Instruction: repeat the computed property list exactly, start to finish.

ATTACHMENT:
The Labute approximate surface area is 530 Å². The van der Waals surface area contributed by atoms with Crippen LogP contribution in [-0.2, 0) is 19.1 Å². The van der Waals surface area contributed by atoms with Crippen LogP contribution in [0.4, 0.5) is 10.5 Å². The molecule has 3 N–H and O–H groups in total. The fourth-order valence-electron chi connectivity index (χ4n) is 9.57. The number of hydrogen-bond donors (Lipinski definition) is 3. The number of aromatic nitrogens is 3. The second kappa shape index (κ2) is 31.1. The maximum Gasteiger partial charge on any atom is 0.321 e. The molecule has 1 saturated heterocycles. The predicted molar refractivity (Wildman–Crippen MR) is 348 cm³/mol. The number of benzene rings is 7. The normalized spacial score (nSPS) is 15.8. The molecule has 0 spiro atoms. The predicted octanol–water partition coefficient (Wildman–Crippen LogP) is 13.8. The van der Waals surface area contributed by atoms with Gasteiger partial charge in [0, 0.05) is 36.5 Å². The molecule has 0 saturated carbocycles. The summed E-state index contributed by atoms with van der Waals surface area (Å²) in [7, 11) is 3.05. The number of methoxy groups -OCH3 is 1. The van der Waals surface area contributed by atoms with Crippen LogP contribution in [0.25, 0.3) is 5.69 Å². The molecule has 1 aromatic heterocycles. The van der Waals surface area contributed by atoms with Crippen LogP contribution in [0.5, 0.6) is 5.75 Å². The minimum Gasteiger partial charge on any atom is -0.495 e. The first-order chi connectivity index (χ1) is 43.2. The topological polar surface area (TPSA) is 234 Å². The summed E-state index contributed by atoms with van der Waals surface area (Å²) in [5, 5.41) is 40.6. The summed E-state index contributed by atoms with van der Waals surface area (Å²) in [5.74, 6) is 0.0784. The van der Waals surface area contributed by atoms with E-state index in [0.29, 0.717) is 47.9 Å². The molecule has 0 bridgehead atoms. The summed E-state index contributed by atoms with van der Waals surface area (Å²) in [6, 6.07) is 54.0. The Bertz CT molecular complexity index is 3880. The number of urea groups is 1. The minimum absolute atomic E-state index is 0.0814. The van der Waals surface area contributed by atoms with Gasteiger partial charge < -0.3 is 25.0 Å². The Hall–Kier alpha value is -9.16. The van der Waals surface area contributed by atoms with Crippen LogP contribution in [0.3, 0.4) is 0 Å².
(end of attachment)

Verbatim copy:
The Labute approximate surface area is 530 Å². The van der Waals surface area contributed by atoms with Crippen LogP contribution in [-0.2, 0) is 19.1 Å². The van der Waals surface area contributed by atoms with Crippen LogP contribution in [0.4, 0.5) is 10.5 Å². The molecule has 3 N–H and O–H groups in total. The fourth-order valence-electron chi connectivity index (χ4n) is 9.57. The number of hydrogen-bond donors (Lipinski definition) is 3. The number of aromatic nitrogens is 3. The second kappa shape index (κ2) is 31.1. The maximum Gasteiger partial charge on any atom is 0.321 e. The molecule has 1 saturated heterocycles. The predicted molar refractivity (Wildman–Crippen MR) is 348 cm³/mol. The number of benzene rings is 7. The normalized spacial score (nSPS) is 15.8. The molecule has 0 spiro atoms. The predicted octanol–water partition coefficient (Wildman–Crippen LogP) is 13.8. The van der Waals surface area contributed by atoms with Gasteiger partial charge in [0, 0.05) is 36.5 Å². The molecule has 0 saturated carbocycles. The summed E-state index contributed by atoms with van der Waals surface area (Å²) in [7, 11) is 3.05. The number of methoxy groups -OCH3 is 1. The van der Waals surface area contributed by atoms with Crippen LogP contribution in [0.25, 0.3) is 5.69 Å². The molecule has 1 aromatic heterocycles. The van der Waals surface area contributed by atoms with Crippen LogP contribution in [0.5, 0.6) is 5.75 Å². The minimum Gasteiger partial charge on any atom is -0.495 e. The first-order chi connectivity index (χ1) is 43.2. The topological polar surface area (TPSA) is 234 Å². The summed E-state index contributed by atoms with van der Waals surface area (Å²) in [5, 5.41) is 40.6. The summed E-state index contributed by atoms with van der Waals surface area (Å²) in [5.74, 6) is 0.0784. The van der Waals surface area contributed by atoms with E-state index in [0.29, 0.717) is 47.9 Å². The molecule has 0 bridgehead atoms. The summed E-state index contributed by atoms with van der Waals surface area (Å²) in [6, 6.07) is 54.0. The Bertz CT molecular complexity index is 3880. The number of urea groups is 1. The minimum absolute atomic E-state index is 0.0814. The van der Waals surface area contributed by atoms with Gasteiger partial charge < -0.3 is 25.0 Å². The Hall–Kier alpha value is -9.16. The van der Waals surface area contributed by atoms with Crippen LogP contribution in [0.3, 0.4) is 0 Å².